The 1941 version cost a dime and featured a blue lump of plastic “coal” on top; embossed upon the sides of the band were figures of a cloaked Shadow with drawn gun. That’s somewhat ironic since it was the pulp version of The Shadow that was known for his cloak and .45 automatics, not the radio version. This ring is known among collectors as the “Blue Coal Ring.”

The 1941 Blue Coal ring and the 1947 Carey Salt ring.

The 1941 Blue Coal ring and the 1947 Carey Salt ring.

The 1947 ring is often called the “Carey Salt Ring” because it was offered by the west coast sponsor, Carey Salt. It cost a nickel and the white star from a package of Carey Salt. When producing the ring, the company was on a budget, so it reused the ring molds from an earlier radio premium made for Jack Armstrong.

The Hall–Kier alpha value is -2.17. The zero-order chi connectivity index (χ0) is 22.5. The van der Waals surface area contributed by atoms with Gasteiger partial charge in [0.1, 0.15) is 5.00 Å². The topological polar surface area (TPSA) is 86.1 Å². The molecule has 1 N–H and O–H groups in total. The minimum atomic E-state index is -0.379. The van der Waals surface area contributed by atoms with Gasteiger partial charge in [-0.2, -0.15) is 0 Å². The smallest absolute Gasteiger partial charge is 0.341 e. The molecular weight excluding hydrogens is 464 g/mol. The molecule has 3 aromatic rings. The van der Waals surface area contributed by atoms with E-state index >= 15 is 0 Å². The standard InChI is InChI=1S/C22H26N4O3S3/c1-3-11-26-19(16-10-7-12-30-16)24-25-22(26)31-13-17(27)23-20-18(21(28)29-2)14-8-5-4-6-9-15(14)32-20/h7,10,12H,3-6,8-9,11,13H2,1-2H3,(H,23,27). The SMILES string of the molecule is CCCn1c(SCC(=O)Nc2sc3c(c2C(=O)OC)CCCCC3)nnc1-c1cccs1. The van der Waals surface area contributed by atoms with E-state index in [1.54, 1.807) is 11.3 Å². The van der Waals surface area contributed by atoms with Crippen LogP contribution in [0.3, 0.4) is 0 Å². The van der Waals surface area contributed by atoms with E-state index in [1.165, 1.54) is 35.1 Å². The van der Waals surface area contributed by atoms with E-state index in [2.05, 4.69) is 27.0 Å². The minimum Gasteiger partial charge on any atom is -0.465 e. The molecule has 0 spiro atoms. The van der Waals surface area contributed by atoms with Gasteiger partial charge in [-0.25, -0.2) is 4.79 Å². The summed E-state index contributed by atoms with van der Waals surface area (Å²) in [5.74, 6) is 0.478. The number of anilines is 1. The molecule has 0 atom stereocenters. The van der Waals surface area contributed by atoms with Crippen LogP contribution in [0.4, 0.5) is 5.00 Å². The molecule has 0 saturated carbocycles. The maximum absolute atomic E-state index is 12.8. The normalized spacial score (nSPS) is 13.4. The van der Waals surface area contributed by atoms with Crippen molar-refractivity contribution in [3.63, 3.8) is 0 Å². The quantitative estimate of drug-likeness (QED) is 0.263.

The Jack Armstrong “Dragon’s Eye Ring” was offered on that show in 1940 and featured a green center stone on a band with embossed crocodiles holding the stone in their open mouths. In 1944, the same ring was offered on the Buck Rogers radio show, but the color of the stone was changed from green to red. This was called the “Buck Rogers Ring of Saturn.”

When Bill Johnstone took over the role, the magazine ran this ad.

When Bill Johnstone took over the role, the magazine ran this ad.

Then in 1947, Carey Salt changed the color of the center stone one more time, this time to black. Youngsters getting the 1947 version may have wondered why the band of the ring held two crocodiles with open mouths, something which had nothing to do with The Shadow. But if they had also sent away for the Jack Armstrong ring seven years previously, they would have understood.